Cimzia (certolizumab pegol) appears to effectively reduce disease activity and manage disease symptoms in patients with axial spondyloarthritis (axSpA) without X-ray evidence of ankylosing spondylitis, according to Phase 3 trial results.
The trial also highlights the limitations of current standard-of-care therapies to deliver adequate disease control.
The Phase 3 C-AXSPAND trial (NCT02552212) compared the effectiveness and safety of Cimzia to placebo in 317 patients with active, non-radiographic axSpA (nr-axSpa) — those who do not exhibit radiographic inflammation of the sacroiliac joints in the spine.
All patients showed active inflammatory status, confirmed by magnetic resonance imaging (MRI) or elevated C-reactive protein, and did not respond or were intolerant to standard therapy with non-steroidal anti-inflammatory drugs (NSAIDs).
The participants were randomized to receive 400 mg of Cimzia or placebo injected subcutaneously every two weeks for three cycles, followed by a 200 mg dose every two weeks up to the total treatment duration of 52 weeks.
“People with nr-axSpA face a significant disease burden, similar to people with ankylosing spondylitis, and are in need of effective treatment options,” Emmanuel Caeymaex, head of immunology and executive vice president of UCB, said in a press release.
“The positive topline results of the C-AXSPAND study show the significant value that Cimzia may provide to people living with nr-axSpA,” he said. “The study also reinforces UCB’s leadership in this disease area and our commitment to connecting science to unmet patient needs and ultimately providing valuable solutions.”
The results revealed that 47.2% of patients treated with Cimzia experienced major improvement in disease activity by the end of treatment, defined by at least a two point improvement in the Ankylosing Spondylitis Disease Activity Score (ASDAS-MI), compared to only 7% in the placebo-treated group.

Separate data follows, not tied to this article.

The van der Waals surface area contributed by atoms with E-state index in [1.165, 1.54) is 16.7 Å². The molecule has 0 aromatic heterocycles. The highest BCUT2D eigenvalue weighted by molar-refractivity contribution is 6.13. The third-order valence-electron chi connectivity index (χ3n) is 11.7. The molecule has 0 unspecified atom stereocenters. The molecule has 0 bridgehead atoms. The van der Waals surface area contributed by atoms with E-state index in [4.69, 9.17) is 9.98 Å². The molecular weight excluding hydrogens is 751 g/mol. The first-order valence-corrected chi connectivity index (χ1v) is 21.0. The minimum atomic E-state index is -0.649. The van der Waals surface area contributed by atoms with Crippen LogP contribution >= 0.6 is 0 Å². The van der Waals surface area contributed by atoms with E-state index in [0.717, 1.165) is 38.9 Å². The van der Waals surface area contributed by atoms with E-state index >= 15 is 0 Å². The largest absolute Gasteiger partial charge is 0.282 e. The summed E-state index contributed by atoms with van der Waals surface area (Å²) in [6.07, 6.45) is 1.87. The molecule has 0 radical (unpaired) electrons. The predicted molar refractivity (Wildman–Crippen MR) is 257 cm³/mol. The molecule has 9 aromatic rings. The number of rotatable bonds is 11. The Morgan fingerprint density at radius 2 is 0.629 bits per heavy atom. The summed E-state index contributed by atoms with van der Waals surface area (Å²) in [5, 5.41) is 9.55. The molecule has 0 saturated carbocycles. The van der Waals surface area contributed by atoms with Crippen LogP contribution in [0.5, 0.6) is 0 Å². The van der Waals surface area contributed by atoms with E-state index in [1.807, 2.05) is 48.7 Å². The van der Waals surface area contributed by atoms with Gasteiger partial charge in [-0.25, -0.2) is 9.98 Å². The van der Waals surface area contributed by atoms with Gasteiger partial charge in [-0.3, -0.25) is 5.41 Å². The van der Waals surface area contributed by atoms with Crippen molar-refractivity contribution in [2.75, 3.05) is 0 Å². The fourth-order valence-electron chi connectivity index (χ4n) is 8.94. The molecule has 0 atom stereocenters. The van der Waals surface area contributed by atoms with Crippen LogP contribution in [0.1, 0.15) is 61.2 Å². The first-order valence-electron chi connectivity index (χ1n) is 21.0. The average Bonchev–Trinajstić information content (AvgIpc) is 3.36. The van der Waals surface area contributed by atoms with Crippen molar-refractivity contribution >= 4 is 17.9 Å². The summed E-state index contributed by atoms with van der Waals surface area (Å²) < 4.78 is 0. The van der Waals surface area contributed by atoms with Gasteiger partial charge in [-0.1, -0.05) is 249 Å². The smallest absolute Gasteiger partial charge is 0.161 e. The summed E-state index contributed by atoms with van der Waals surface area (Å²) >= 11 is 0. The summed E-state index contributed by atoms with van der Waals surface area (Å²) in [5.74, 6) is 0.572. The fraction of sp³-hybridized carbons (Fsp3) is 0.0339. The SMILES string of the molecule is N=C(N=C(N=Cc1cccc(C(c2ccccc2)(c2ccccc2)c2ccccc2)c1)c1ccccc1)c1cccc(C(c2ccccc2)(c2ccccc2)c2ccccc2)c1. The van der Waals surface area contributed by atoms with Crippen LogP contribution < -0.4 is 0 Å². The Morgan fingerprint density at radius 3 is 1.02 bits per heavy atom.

Also, Cimzia-treated patients saw significant improvement in the Assessment of SpondyloArthritis International Society 40% (ASAS40) response at week 12, another index to determine disease activity.
“People living with nr-axSpA frequently face delayed or incorrect diagnosis, and currently, in the U.S., there are no FDA approved options to treat this condition,” said Atul Deodhar, MD, professor of medicine at OHSU (Oregon Health & Science University), and a lead investigator for the study.
“The C-AXSPAND study results provide important insights into the potential of Cimzia as an effective and durable treatment option for these patients,” Deodhar said.
“We look forward to quickly submitting this data to the FDA for review,” Caeymaex added.
Cimzia was approved by the U.S. Food and Drug Administration to treat adults with active ankylosing spondylitis (but not for nr-axSpA), rheumatoid arthritis, and psoriatic arthritis.
Recently, the European Medicines Agency approved a label update, stating that Cimzia can be used by pregnant and breastfeeding women.
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